UN ‘failed to prevent’ Syria crimes: opposition

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Photo showing a wounded Syrian child rests after receiving treatment at a makeshift clinic during Syrian government air strikes on Zamalka, in the rebel enclave of Eastern Ghouta on the outskirts of Damascus on March 17, 2018. (AFP)
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Syrians walk along a destroyed street in the rebel-held town of Arbin in Eastern Ghouta close to Damascus, Mar 16, 2018. (AFP)
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A wounded Syrian rests after receiving treatment at a makeshift clinic during Syrian government air strikes on Zamalka, in the rebel enclave of Eastern Ghouta on the outskirts of Damascus, Mar 17, 2018. (AFP)
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Syrian civilians evacuate from the town of Jisreen in the southern Eastern Ghouta, close to the capital Damascus, on their way to areas under government control on Mar 17, 2018. (AFP)
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Photo showing injured civilians in make shift field clinic in Zamalka in Damascus's Easyern Ghouta, Mar 17, 2018. (AFP)
Updated 17 March 2018
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UN ‘failed to prevent’ Syria crimes: opposition

RIYADH: The head of Syria’s main opposition group on Saturday accused the United Nations of failing to prevent violence raging in the war-wracked country, including the assault on the Eastern Ghouta rebel enclave.
“We hold the United Nations, the Security Council and the international community ... directly responsible for their silence around these crimes and for failing to take action to prevent these crimes,” Nasr Al-Hariri, president of the Syrian Negotiation Commission (SNC), told reporters in Riyadh.
“But let us not forget that the party that holds direct responsibility for the crimes are the Syrian regime and the countries that continue to stand by it.”
Russian-backed Syrian regime forces have waged a blistering assault on Eastern Ghouta that has retaken 70 percent of the enclave near Damascus since February 18.
The offensive has killed around 1,400 civilians, according to the Syrian Observatory for Human Rights, a Britain-based war monitor which relies on a network of sources on the ground.
The assault has sparked an exodus with more than 40,000 civilians pouring into surrounding government-held areas over the past 48 hours.
More than 350,000 people have been killed and millions displaced since the Syria war broke out in 2011 with the brutal repression of anti-government


Egypt races to reduce impact of $5 billion Ethiopian dam

Updated 40 min 51 sec ago
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Egypt races to reduce impact of $5 billion Ethiopian dam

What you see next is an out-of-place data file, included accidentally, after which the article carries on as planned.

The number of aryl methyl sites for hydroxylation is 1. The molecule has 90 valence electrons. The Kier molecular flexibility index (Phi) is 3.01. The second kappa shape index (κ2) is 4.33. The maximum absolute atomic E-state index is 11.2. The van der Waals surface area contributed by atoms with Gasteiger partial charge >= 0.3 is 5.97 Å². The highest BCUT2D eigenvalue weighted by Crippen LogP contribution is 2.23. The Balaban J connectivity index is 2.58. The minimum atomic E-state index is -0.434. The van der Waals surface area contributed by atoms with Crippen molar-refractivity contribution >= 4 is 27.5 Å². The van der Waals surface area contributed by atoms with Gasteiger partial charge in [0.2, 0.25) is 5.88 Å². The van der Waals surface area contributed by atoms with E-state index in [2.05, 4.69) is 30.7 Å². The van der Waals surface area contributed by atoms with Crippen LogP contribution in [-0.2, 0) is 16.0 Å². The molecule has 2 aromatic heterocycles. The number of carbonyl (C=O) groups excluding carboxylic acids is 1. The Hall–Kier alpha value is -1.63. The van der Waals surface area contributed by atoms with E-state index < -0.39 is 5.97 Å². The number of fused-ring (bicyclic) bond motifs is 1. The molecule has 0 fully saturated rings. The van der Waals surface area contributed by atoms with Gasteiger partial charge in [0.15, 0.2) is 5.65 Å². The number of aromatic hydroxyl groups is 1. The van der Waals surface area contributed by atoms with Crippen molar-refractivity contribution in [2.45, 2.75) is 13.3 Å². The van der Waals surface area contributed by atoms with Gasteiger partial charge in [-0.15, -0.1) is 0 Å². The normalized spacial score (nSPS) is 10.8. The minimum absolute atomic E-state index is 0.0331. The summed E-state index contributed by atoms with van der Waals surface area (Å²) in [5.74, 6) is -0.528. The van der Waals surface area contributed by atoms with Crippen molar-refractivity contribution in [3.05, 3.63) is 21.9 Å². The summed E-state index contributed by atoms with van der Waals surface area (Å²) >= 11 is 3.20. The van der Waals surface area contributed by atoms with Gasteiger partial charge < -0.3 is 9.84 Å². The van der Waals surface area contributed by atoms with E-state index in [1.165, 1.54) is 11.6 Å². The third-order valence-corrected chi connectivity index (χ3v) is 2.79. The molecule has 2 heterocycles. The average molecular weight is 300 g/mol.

• Research group warns of ‘dire humanitarian consequences’ over disputed Al-Nahda project
  • Ethiopia plans to store 74 billion cubic meters of Nile water behind the dam

CAIRO: An international research group has warned of “dire humanitarian consequences” if a controversial Ethiopian project to dam the Nile leads to conflict with Egypt and neighboring Sudan.

The $5 billion dam is a source of friction between the three countries that could spill over into open hostility, the Brussels-based International Crisis Group said in a report.

Egypt and Sudan fear the dam, now being built near the Sudanese border, could reduce available water to both countries.

The Grand Ethiopian Renaissance Dam, or Al-Nahda dam, has been under construction since 2011 and is due to be completed in 2022. When finished it will be the largest dam in Africa, generating about 6,000 megawatts of electricity for domestic use and export.

Dr. Abbas Al-Sharaki, a water resources expert at the Institute of African Studies at Cairo University, told Arab News that Egypt is likely to face a water crisis in the future because of the dam.

Planned negotiations on the dam between the leaders of Egypt and Ethiopia are unlikely to succeed, he said. 

Ethiopia plans to store 74 billion cubic meters of Nile water behind the dam, which would affect the 55.5 billion cubic meters of water that Egypt currently gets from the Nile. Ethiopia’s leaders insist the dam will also benefit all three countries.

Dr. Mahmoud Abu Zeid, the former Egyptian minister of irrigation, said that the impact of the Ethiopian dam on the Egyptian water quota is inevitable, but Egypt is looking to reduce its effects and delay it as long as possible until other resources are raised.

Dr. Hisham Bakhit, professor of water resources at Cairo University, said that Egypt is conducting large-scale research to reduce the impact of the dam.

Egypt has many sustainable solutions to manage the Nile’s water, he said.

The country gets 90 percent of its irrigation and drinking water from the Nile, and has “historical rights” over the river guaranteed under treaties in 1929 and 1959, Bakhit said.

MP Mustafa Al-Jundi said that Egypt has the right to appeal to the African Union, the African Parliament, the UN and international courts in the case of Ethiopia’s intransigence.

Mohamed Abdel-Ati, Egypt’s minister of irrigation and water resources, said this week that Cairo does not oppose the development ambitions of any country “as long as they don’t harm any shares in water or threaten national security.”

The ministry is working to tap all sources of water and implement modern methods in irrigation. Desalination and wastewater treatment plants, and experimental studies into salt water farming are among Egypt’s plans to ensure reliable future supplies, he said.

The Al-Nahda dam was 60 percent complete before work stopped in August as a result of a funding crisis. In January, a Chinese company, Voith Hydro Shanghai, signed a deal to build the turbine generators at the dam.